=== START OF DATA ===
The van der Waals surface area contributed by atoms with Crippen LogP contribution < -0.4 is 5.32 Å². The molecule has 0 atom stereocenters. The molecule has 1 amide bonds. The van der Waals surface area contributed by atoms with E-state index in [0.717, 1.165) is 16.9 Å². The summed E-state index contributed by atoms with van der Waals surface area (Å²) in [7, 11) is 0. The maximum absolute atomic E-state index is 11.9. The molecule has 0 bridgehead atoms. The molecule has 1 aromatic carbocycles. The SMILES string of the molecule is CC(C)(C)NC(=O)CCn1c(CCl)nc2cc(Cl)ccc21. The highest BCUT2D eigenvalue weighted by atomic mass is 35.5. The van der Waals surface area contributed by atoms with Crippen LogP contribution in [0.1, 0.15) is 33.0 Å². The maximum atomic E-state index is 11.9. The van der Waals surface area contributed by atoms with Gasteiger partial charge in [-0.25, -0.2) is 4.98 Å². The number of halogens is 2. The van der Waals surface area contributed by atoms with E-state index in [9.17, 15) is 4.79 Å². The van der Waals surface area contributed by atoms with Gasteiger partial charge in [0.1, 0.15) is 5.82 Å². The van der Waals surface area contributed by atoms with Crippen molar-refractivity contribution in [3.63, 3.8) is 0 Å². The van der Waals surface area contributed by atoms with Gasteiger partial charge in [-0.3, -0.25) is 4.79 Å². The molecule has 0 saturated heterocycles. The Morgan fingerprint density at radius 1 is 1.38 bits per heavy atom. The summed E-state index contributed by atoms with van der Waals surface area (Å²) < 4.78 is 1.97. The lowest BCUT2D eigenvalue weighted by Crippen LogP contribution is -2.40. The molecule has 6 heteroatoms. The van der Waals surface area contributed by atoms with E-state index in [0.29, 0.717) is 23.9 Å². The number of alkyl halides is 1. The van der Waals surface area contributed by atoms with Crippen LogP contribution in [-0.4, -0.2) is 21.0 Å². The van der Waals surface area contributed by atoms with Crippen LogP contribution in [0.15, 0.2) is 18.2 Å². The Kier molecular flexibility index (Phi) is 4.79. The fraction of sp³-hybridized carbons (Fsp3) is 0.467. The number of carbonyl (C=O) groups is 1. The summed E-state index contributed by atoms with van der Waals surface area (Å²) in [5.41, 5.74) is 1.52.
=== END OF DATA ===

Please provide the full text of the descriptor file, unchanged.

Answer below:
The van der Waals surface area contributed by atoms with Crippen LogP contribution < -0.4 is 5.32 Å². The molecule has 0 atom stereocenters. The molecule has 1 amide bonds. The van der Waals surface area contributed by atoms with E-state index in [0.717, 1.165) is 16.9 Å². The summed E-state index contributed by atoms with van der Waals surface area (Å²) in [7, 11) is 0. The maximum absolute atomic E-state index is 11.9. The molecule has 0 bridgehead atoms. The molecule has 1 aromatic carbocycles. The SMILES string of the molecule is CC(C)(C)NC(=O)CCn1c(CCl)nc2cc(Cl)ccc21. The highest BCUT2D eigenvalue weighted by atomic mass is 35.5. The van der Waals surface area contributed by atoms with Crippen LogP contribution in [0.1, 0.15) is 33.0 Å². The maximum atomic E-state index is 11.9. The van der Waals surface area contributed by atoms with Gasteiger partial charge in [-0.25, -0.2) is 4.98 Å². The number of halogens is 2. The van der Waals surface area contributed by atoms with E-state index in [9.17, 15) is 4.79 Å². The van der Waals surface area contributed by atoms with Gasteiger partial charge in [0.1, 0.15) is 5.82 Å². The van der Waals surface area contributed by atoms with Crippen molar-refractivity contribution in [3.63, 3.8) is 0 Å². The van der Waals surface area contributed by atoms with Gasteiger partial charge in [-0.3, -0.25) is 4.79 Å². The molecule has 0 saturated heterocycles. The Morgan fingerprint density at radius 1 is 1.38 bits per heavy atom. The summed E-state index contributed by atoms with van der Waals surface area (Å²) < 4.78 is 1.97. The lowest BCUT2D eigenvalue weighted by Crippen LogP contribution is -2.40. The molecule has 6 heteroatoms. The van der Waals surface area contributed by atoms with E-state index in [0.29, 0.717) is 23.9 Å². The number of alkyl halides is 1. The van der Waals surface area contributed by atoms with Crippen LogP contribution in [-0.4, -0.2) is 21.0 Å². The van der Waals surface area contributed by atoms with Crippen LogP contribution in [0.15, 0.2) is 18.2 Å². The Kier molecular flexibility index (Phi) is 4.79. The fraction of sp³-hybridized carbons (Fsp3) is 0.467. The number of carbonyl (C=O) groups is 1. The summed E-state index contributed by atoms with van der Waals surface area (Å²) in [5.41, 5.74) is 1.52.